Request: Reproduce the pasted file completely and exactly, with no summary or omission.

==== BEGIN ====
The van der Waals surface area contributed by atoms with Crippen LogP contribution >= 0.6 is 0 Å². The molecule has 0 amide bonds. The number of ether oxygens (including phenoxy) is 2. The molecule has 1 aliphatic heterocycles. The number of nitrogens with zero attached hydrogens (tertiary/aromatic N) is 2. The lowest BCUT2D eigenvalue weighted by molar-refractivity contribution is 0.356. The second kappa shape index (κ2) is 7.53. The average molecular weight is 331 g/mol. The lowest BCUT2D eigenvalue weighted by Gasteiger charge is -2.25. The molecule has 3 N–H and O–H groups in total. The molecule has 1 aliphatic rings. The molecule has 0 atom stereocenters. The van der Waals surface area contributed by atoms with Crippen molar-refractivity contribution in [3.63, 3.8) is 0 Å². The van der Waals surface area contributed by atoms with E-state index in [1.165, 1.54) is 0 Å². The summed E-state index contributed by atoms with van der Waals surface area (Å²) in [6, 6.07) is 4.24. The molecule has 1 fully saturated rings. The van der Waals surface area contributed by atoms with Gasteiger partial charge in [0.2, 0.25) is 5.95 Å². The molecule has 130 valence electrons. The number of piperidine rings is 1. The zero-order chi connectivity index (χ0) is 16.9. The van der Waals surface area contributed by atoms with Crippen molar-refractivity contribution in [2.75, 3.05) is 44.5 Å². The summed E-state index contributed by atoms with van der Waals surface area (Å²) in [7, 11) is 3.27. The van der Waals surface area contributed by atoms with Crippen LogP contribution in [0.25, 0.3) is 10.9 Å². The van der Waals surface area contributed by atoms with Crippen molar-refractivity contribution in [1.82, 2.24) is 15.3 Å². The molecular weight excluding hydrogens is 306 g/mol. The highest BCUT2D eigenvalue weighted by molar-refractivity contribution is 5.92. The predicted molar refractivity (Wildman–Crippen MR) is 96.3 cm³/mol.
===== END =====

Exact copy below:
The van der Waals surface area contributed by atoms with Crippen LogP contribution >= 0.6 is 0 Å². The molecule has 0 amide bonds. The number of ether oxygens (including phenoxy) is 2. The molecule has 1 aliphatic heterocycles. The number of nitrogens with zero attached hydrogens (tertiary/aromatic N) is 2. The lowest BCUT2D eigenvalue weighted by molar-refractivity contribution is 0.356. The second kappa shape index (κ2) is 7.53. The average molecular weight is 331 g/mol. The lowest BCUT2D eigenvalue weighted by Gasteiger charge is -2.25. The molecule has 3 N–H and O–H groups in total. The molecule has 1 aliphatic rings. The molecule has 0 atom stereocenters. The van der Waals surface area contributed by atoms with Crippen molar-refractivity contribution in [3.63, 3.8) is 0 Å². The van der Waals surface area contributed by atoms with E-state index in [1.165, 1.54) is 0 Å². The summed E-state index contributed by atoms with van der Waals surface area (Å²) in [6, 6.07) is 4.24. The molecule has 1 fully saturated rings. The van der Waals surface area contributed by atoms with Gasteiger partial charge in [0.2, 0.25) is 5.95 Å². The molecule has 130 valence electrons. The number of piperidine rings is 1. The zero-order chi connectivity index (χ0) is 16.9. The van der Waals surface area contributed by atoms with Crippen molar-refractivity contribution in [2.75, 3.05) is 44.5 Å². The summed E-state index contributed by atoms with van der Waals surface area (Å²) in [7, 11) is 3.27. The van der Waals surface area contributed by atoms with Crippen LogP contribution in [0.25, 0.3) is 10.9 Å². The van der Waals surface area contributed by atoms with Crippen molar-refractivity contribution in [1.82, 2.24) is 15.3 Å². The molecular weight excluding hydrogens is 306 g/mol. The highest BCUT2D eigenvalue weighted by molar-refractivity contribution is 5.92. The predicted molar refractivity (Wildman–Crippen MR) is 96.3 cm³/mol.